One New Soldier, Two New Cultures
January 6, 2013
Although the American movie audience continues to be captured by the military culture portrayed in films, seldom portrayed is the cultural struggle many new privates endure upon joining the Army. During basic training they are taught core skills and immersed in military culture. Even some basic English words are exchanged for military jargon, words that meant nothing months before are now part of their everyday lexicon.
In addition to the cultural challenges they encounter, Soldiers are also faced with changes to their normal lifestyles. Some Soldiers go from living by themselves in the civilian world to living in the barracks surrounded by Soldiers all the time.
"One thing that is tough is that I'm constantly seeing the same people every single day and living with those same people ," said Pvt. Nicholas R. Clark, an AH-64 Apache attack helicopter repairer from Riverside, Calif., with Company D, 4th Attack Reconnaissance Battalion, 2nd Aviation Regiment, 2nd Combat Aviation Brigade, 2nd Infantry Division. "You can go out and do your own thing but it is a lot harder. You are constantly with people whether you like them or not."
Privates new to Korea have the challenge of not only adjusting to life in the Army but also to living in a country very different from the one they left.
One major obstacle Soldiers face as they arrive in country is the language barrier off post. Unlike the other two common overseas assignments a Soldier is assigned to -- Germany and Italy -- the English language does not share a common alphabet with Korean, so it poses a challenge for Americans.
"Communication is a really big issue and struggle for me, it can be hard to get directions and when shopping sometimes the person selling the product has trouble understanding. Having a KATUSA with me would be beneficial," said Pfc. Echoe M. Appleby, a Soldier with Headquarters and Headquarters Company, 4th ARB, 2nd Avn. Regt., 2nd CAB, originally from Fresno, Calif.
Also, many Korean customs can be very different. For instance, the Korean way of formulating their age can be confusing if you are not familiar with their culture. In Korean culture, a baby is 1- year-old upon its birth and turns 2 on their lunar birthday.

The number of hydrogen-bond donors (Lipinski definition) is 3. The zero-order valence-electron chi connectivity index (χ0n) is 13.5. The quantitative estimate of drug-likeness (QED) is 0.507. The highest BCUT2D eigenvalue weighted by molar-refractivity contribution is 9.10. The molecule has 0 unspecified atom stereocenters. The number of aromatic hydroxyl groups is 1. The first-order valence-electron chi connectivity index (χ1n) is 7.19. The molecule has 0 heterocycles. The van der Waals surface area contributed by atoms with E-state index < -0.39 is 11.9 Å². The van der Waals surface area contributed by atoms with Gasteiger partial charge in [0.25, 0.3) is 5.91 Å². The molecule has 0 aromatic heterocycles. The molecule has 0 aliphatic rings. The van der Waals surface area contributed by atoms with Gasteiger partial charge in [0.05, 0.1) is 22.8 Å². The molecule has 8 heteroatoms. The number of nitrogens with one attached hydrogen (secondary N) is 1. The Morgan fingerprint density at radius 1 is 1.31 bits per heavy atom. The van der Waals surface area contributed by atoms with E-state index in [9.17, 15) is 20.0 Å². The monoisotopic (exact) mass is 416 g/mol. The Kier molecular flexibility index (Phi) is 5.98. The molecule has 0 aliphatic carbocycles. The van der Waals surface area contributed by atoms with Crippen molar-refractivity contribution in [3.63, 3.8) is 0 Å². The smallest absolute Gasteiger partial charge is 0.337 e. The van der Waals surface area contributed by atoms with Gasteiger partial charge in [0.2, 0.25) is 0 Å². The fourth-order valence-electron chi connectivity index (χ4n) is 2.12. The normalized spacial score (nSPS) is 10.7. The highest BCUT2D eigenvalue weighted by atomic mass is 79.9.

"Since Koreans calculate their age different, it is possible for me to up to two years older by Korean standards than American. Americans are sometimes confused when I tell them about my age until I explain the difference," said Pvt. Park Chanhy-un, a KATUSA soldier assigned to HHC, 2nd CAB.
One cultural obstacle many Soldiers enjoy experiencing is the difference in food.
"I enjoy the food; I'm not a big fan of Kimchi, but I enjoy everything else. There is some really good fish and I enjoy the octopus. I like to go out and try something new when I eat in local restaurants. My friends sometimes think some of the strange stuff I eat is funny but they just don't understand how good it is." said Pvt. Matthew O. Jarman, a UH-60 Black Hawk helicopter repairer with Company D, 3rd General Support Aviation Battalion, 2nd Avn. Regt., 2nd CAB.
Although the challenges faced by Soldiers arriving in Korea can be strenuous, some Soldiers say the benefits easily outweigh the difficulties. The opportunity to travel and learn a new culture is not something most Americans experience. Only about a third of Americans even have passports, according to a Forbes.com article.
"What 20-year-old can say they have been to Korea and have visited all these different places? If I wasn't in the Army I would not have had the opportunity to come here because not only is traveling internationally expensive but it would hard to get the time off work in a civilian job," said Clark.